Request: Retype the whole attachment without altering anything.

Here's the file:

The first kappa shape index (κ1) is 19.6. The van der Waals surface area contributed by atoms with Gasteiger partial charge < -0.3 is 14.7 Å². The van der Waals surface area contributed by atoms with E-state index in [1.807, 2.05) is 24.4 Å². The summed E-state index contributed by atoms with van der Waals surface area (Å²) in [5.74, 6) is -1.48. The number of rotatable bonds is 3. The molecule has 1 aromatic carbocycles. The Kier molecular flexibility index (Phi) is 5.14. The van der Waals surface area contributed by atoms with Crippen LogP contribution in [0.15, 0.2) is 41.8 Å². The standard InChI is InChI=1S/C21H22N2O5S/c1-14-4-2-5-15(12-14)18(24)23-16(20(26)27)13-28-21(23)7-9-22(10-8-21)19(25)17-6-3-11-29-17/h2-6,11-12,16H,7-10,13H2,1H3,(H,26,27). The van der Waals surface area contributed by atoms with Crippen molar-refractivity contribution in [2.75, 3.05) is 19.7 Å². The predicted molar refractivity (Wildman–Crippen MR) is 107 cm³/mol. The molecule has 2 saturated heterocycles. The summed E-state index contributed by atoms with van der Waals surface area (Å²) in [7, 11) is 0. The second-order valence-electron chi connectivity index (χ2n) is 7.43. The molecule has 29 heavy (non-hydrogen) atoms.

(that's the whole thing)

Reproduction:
The first kappa shape index (κ1) is 19.6. The van der Waals surface area contributed by atoms with Gasteiger partial charge < -0.3 is 14.7 Å². The van der Waals surface area contributed by atoms with E-state index in [1.807, 2.05) is 24.4 Å². The summed E-state index contributed by atoms with van der Waals surface area (Å²) in [5.74, 6) is -1.48. The number of rotatable bonds is 3. The molecule has 1 aromatic carbocycles. The Kier molecular flexibility index (Phi) is 5.14. The van der Waals surface area contributed by atoms with Crippen LogP contribution in [0.15, 0.2) is 41.8 Å². The standard InChI is InChI=1S/C21H22N2O5S/c1-14-4-2-5-15(12-14)18(24)23-16(20(26)27)13-28-21(23)7-9-22(10-8-21)19(25)17-6-3-11-29-17/h2-6,11-12,16H,7-10,13H2,1H3,(H,26,27). The van der Waals surface area contributed by atoms with Crippen molar-refractivity contribution in [2.75, 3.05) is 19.7 Å². The predicted molar refractivity (Wildman–Crippen MR) is 107 cm³/mol. The molecule has 2 saturated heterocycles. The summed E-state index contributed by atoms with van der Waals surface area (Å²) in [7, 11) is 0. The second-order valence-electron chi connectivity index (χ2n) is 7.43. The molecule has 29 heavy (non-hydrogen) atoms.